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  1. What is the burden of disease?

    1. Fourth most common cancer in the United States and second leading cause of death from cancer

    2. About 135,430 diagnoses in 2017, with about 50,260 deaths each year

    3. Americans have a 5% lifetime risk of developing colorectal cancer; 85% of cases occur after age 50

    4. 80–95% of colorectal cancers arise from adenomatous polyps, with advanced adenomas defined as those ≥ 1 cm in diameter or those < 1cm in diameter containing at least 25% villous features, high-grade dysplasia, or carcinoma

      1. Adenomas are found in 20–53% of adults by age 50.

      2. The risk of cancer varies by size

        1. Adenomas ≤ 5mm make up 45–71% of detected adenomas; 7–16% are advanced, and up to 0.05% are malignant

        2. Adenomas 6–9 mm make up 21–23% of detected adenomas; 10–34% are advanced, and up to 0.2% are malignant

        3. Adenomas ≥ 1 cm make up 8–22% of detected adenomas; while all are advanced based on size, 37–54% have additional advanced histopathological features, and 3.2–11% are malignant

  2. Is it possible to identify a high-risk group that might especially benefit from screening (Tables 2-2 and 2-3)?

    1. 20% of colorectal cancers occur in patients with specific risk factors.

      1. History of either colorectal cancer or adenomatous polyps in a first-degree relative, especially if diagnosed before age 60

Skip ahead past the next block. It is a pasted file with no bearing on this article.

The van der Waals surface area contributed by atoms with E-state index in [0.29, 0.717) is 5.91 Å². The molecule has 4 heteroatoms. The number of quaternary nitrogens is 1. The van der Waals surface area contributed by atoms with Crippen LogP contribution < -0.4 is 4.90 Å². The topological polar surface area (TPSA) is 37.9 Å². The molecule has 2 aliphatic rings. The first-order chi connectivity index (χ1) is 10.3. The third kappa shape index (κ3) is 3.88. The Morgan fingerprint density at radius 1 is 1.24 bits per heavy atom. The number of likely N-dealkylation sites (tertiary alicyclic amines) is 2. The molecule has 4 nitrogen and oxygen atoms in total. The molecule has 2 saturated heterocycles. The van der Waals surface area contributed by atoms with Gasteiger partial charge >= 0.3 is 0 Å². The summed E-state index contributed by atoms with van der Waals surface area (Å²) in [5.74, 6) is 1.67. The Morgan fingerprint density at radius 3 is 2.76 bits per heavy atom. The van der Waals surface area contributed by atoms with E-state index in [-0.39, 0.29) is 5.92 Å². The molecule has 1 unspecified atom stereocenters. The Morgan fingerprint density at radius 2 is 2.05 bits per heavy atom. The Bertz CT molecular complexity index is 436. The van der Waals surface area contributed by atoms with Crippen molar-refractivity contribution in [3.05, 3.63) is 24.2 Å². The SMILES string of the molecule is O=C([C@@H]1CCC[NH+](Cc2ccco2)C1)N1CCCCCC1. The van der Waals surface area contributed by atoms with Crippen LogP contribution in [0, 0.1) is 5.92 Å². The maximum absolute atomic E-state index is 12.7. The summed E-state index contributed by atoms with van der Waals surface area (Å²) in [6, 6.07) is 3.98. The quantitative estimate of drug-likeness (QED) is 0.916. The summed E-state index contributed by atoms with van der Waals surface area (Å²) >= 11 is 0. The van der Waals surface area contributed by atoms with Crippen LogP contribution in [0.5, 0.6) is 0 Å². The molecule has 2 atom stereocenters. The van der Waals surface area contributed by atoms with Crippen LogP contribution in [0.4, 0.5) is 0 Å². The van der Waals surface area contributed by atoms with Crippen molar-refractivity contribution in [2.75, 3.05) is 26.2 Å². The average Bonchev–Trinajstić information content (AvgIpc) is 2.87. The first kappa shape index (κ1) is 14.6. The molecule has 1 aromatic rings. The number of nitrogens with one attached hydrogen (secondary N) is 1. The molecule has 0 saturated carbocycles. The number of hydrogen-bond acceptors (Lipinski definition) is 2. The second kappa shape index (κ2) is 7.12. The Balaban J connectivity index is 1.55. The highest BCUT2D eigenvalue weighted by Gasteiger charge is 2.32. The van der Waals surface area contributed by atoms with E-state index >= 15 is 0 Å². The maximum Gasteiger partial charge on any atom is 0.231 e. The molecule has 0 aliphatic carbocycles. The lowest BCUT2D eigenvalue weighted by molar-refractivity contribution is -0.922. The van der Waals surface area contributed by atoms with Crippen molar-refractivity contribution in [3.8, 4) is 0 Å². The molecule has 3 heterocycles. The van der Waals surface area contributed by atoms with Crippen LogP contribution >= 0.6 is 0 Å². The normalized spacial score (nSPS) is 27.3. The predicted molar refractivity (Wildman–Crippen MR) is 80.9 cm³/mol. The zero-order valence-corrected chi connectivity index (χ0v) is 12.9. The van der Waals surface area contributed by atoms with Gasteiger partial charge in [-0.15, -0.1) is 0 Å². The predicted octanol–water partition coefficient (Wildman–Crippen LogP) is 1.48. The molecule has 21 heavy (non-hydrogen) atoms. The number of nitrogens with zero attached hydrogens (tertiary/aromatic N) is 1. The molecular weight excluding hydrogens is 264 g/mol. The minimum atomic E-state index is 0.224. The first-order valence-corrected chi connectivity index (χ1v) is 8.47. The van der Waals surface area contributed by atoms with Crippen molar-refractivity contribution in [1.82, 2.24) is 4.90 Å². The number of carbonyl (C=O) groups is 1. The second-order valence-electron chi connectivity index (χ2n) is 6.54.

2. Personal history of adenomatous polyps

      3. Long-standing ulcerative colitis

    2. 6% occur in patients with rare genetic syndromes, such as familial polyposis or hereditary nonpolyposis colorectal cancer (HNPCC).

      1. Colorectal cancer develops in 80% of patients with HNPCC by age 50 years.

      2. The mutation associated with HNPCC also increases the risk of cancer of the uterus, ovary, ureter, renal pelvis, stomach, small bowel, and bile duct.

      3. Patients with familial polyposis have diffuse colonic polyps at an early age, and colorectal cancer will develop without intervention.

    3. The remaining colorectal cancers occur sporadically.

  3. What is the quality of the screening test?

    1. Guaiac-based FOBT

      1. Two distinct samples of 3 different stools are applied to 6 test card panels.

      2. If Hb is present, a blue color appears when hydrogen peroxide is added.

      3. False-negative tests can occur if the patient has ingested > 250 mg of vitamin C, and false-positive tests occur with use of aspirin, nonsteroidal anti-inflammatory drugs (NSAIDs), and ingestion of red meat since this test detects hemoglobin from any source.

      4. “Low sensitivity” tests, such as Hemoccult II have a sensitivity of 25–38% and specificity of 98%.

      5. “High sensitivity” tests, such as Hemoccult SENSA, have a sensitivity of 64–80% and specificity of 87–90%.

      6. Annual screening detected 49% of cancers; biannual screening detected 27–39% of cancers.

      7. A single panel test after a DRE has a sensitivity of 9% and should never be considered an adequate screening test for colorectal cancer.

    2. Fecal immunochemical test (FIT)

      1. Uses an antibody specific to human Hb but has not been standardized.

      2. For detecting colorectal cancer, sensitivity ranges from 73% to 88%, with specificities of 90–96%; the sensitivity is 24% for detecting advanced adenomas.

    3. Stool DNA test

      1. Expensive compared to the other stool tests

      2. For detecting colorectal ...

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